FREE market capitalism involves a process known as creative destruction, attributed to the economist Joseph Schumpeter. It refers to the fact that as new competitors and innovations arrive, some businesses fail. The net result is positive, but there can be temporary economic distress such as unemployed workers with obsolete skills and loss of investment by investors and financiers.
Examples include when cars replaced horses, refrigerators replaced ice boxes and Samsung replaced Nokia. Thousands of farriers, ice makers and phone technicians, amongst others, lost their jobs.
Crony capitalism is where success in business depends on close relationships between business people and government officials. Requirements to obtain licences and permits to operate are rife with cronyism, as shown by what is now known about NSW politicians Eddie Obeid and Ian McDonald. Although they are not the same things, crony capitalism is often associated with corruption.
Crony capitalism is never creative. Favoured businesses grow fat and lazy while innovation is stifled. But when the political protection is withdrawn, there can be quite far-reaching destruction.
GrainCorp is a product of crony capitalism. Although its origins were socialist, being originally the government owned Grain Elevators Board, it was privatised in 1998. For the next decade it enjoyed substantial backing from the government and farmer organisations as a monopoly handler of grain on the east coast of Australia. When the single export desk was abolished in 2008, there was still not a single competing export port in NSW or Queensland.
The situation has changed now. Instead of benefiting from government support, it is the government that is holding GrainCorp back. Indeed, it would be much better off in an environment of free market capitalism.
The latest evidence for this came with the recent announcement of the company’s half yearly results, showing profits were substantially down. The company is failing to generate returns above its cost of capital and is likely to close up to 100 of its 280 grain silos in coming months. As I have previously discussed, the funds to repair and retain them are just not available.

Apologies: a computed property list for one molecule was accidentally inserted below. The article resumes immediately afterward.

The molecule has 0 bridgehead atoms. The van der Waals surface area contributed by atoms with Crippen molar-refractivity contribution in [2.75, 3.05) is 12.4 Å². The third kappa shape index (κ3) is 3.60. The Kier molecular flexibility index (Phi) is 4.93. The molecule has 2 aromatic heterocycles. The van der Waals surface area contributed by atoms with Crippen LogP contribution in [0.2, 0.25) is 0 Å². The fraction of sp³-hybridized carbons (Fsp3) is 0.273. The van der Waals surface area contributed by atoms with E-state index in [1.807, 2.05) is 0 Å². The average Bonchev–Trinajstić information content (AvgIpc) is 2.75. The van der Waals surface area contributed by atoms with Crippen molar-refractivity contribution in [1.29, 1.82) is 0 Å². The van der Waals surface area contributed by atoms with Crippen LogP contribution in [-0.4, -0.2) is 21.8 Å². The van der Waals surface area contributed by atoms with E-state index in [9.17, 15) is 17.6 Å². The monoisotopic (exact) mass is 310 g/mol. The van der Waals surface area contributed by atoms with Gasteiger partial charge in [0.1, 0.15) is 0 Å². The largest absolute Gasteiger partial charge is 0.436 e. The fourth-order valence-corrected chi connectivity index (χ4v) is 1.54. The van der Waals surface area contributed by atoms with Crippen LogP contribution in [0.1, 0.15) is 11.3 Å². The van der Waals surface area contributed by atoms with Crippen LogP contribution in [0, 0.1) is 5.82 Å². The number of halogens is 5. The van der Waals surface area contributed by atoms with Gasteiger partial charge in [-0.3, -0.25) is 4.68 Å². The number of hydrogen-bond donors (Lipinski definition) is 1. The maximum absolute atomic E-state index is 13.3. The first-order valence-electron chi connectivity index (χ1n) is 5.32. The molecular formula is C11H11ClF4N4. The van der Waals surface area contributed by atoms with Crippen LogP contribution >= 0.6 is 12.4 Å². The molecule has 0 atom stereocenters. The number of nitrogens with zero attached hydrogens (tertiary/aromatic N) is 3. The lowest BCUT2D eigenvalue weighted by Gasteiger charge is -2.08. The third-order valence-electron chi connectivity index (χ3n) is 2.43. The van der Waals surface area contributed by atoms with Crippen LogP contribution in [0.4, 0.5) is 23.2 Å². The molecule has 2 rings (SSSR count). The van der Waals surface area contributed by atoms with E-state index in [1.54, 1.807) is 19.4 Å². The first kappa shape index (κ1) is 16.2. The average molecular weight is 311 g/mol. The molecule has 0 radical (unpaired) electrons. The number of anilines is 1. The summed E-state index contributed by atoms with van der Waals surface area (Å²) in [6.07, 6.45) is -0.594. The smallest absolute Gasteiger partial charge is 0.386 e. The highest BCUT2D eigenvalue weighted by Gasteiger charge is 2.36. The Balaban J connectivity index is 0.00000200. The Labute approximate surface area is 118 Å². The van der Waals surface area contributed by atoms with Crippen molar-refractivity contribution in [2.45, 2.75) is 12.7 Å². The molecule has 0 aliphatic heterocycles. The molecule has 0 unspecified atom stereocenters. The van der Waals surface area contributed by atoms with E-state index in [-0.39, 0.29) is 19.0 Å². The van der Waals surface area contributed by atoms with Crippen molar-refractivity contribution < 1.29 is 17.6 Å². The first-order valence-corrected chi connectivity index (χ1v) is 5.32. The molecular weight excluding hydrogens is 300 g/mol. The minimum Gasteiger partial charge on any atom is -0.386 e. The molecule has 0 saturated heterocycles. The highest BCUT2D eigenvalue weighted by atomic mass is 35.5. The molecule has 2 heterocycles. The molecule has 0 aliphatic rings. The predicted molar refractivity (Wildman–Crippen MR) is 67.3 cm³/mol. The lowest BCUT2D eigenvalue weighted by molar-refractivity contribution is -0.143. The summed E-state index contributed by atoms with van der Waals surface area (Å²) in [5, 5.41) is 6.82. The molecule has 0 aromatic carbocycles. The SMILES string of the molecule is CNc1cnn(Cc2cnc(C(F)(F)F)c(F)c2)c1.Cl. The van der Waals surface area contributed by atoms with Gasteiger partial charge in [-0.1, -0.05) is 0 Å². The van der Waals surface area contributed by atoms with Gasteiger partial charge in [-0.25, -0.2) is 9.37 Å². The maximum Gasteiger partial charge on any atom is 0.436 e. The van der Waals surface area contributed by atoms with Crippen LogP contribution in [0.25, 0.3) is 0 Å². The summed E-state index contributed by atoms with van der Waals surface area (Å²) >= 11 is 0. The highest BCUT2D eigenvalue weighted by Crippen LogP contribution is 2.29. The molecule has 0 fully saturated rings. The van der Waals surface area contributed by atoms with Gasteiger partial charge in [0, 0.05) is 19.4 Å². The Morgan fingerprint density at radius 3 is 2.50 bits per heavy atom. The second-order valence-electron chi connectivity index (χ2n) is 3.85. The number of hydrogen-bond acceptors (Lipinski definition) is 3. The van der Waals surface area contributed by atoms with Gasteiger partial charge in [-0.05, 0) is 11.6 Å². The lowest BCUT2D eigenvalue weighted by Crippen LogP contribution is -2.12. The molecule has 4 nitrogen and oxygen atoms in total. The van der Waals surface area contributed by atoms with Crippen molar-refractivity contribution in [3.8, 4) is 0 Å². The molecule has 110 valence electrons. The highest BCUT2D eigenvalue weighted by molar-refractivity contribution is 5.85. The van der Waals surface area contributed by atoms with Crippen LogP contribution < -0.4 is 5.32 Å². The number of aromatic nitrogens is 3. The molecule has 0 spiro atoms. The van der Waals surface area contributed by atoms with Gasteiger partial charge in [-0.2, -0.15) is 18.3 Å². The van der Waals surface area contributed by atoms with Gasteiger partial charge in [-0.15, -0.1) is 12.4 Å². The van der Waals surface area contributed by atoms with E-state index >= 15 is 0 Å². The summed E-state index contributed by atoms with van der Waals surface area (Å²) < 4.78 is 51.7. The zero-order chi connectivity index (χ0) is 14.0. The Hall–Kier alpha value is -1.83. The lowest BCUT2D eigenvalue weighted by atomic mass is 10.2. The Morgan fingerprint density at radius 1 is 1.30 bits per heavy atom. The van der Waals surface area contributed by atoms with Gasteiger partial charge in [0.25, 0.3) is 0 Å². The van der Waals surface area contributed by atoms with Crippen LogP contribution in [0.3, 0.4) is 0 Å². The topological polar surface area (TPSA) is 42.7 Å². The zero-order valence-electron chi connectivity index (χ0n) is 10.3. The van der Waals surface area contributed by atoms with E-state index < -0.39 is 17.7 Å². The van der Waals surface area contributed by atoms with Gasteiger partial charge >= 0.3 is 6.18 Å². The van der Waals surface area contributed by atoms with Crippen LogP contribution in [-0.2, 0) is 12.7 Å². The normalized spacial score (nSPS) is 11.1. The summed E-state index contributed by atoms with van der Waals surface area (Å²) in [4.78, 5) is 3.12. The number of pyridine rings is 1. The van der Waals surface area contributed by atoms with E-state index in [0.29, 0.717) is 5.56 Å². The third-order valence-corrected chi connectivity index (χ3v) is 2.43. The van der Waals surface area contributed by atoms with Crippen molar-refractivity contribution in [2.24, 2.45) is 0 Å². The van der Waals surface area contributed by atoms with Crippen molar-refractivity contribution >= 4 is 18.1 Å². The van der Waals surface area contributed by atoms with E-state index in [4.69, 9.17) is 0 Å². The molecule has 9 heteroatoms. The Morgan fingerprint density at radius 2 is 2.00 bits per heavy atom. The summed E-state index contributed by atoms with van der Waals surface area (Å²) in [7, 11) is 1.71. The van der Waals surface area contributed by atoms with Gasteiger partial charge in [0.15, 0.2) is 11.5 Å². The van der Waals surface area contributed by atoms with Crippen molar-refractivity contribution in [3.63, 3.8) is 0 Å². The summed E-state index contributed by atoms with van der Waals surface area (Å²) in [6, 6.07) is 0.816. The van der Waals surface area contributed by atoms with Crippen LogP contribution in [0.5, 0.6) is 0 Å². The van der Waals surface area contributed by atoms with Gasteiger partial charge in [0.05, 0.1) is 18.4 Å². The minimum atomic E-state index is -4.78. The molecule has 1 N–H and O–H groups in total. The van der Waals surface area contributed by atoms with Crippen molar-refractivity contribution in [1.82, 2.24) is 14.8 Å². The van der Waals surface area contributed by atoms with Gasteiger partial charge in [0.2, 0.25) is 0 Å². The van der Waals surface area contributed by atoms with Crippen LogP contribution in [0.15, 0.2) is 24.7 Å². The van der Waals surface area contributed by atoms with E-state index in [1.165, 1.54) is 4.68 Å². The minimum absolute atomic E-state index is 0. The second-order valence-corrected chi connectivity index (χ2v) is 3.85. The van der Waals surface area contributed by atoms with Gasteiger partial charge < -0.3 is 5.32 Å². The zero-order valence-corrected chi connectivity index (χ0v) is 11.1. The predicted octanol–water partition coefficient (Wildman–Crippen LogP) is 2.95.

While some of the profit decline is attributable to a smaller wheat crop, GrainCorp is also facing increased competition along its logistics network, including its export ports. A new Newcastle terminal, jointly owned by CBH, Olam and Glencore, is now competing alongside GrainCorp’s terminal. Also at Newcastle, a storage facility operated by Louis Dreyfus, with elevation provided by Qube, has been established.
Further competition is set to emerge at Port Kembla, where Qube, Noble Group and Emerald Grain plan to build a 1.3 million tonne capacity grain terminal to rival GrainCorp's facility. Cargill is also apparently involved.
In a free market, some of these players would continue to use GrainCorp’s facilities. The reason CBH, Emerald, Cargill and Louis Dreyfus are looking to take their business elsewhere is because of government intervention, courtesy of the ACCC. GrainCorp is unable to offer them the service they require. It is obliged to offer equal terms to all customers, is prevented from offering special deals like premium shipping slots, its elevation capacity allocation is regulated and it is required to publish reference rates and operating data. Because these restrictions are reviewed annually, it is also unable to enter into long term agreements.
The result is death by a thousand cuts. GrainCorp is prevented from gaining access to ADM’s capital, leaving it financially hamstrung, and unable to be creative because of the regulatory environment. The outlook is not encouraging either. According to one estimate, once the new Port Kembla facility is operational in 2016 there will be 20-25 million tonnes of export capacity on the east coast, to handle an average crop size of 18 million tonnes. It seems likely GrainCorp will be obliged to apply its experience at closing silos to export terminals.
The one ray of light is that the ACCC has just issued a draft ruling that would relieve GrainCorp of these obligations at Newcastle (but not elsewhere). Submissions are invited on this ruling, with CBH lodging a submission in support. Several other market participants have made public comments advocating a free market.
But the legacy of cronyism won’t go away. NSW Farmers, which has substantial clout when it comes to political decisions and was extremely vocal in opposing ADM’s takeover of GrainCorp last year, does not want GrainCorp to be freed of its restraints. It prefers the company’s activities to remain controlled.
The former MP Bert Kelly, who for many years wrote a newspaper column as the Modest Member, said business should never accept help from the government. GrainCorp’s situation proves his point; cronies can be your friend one day and your biggest problem the next.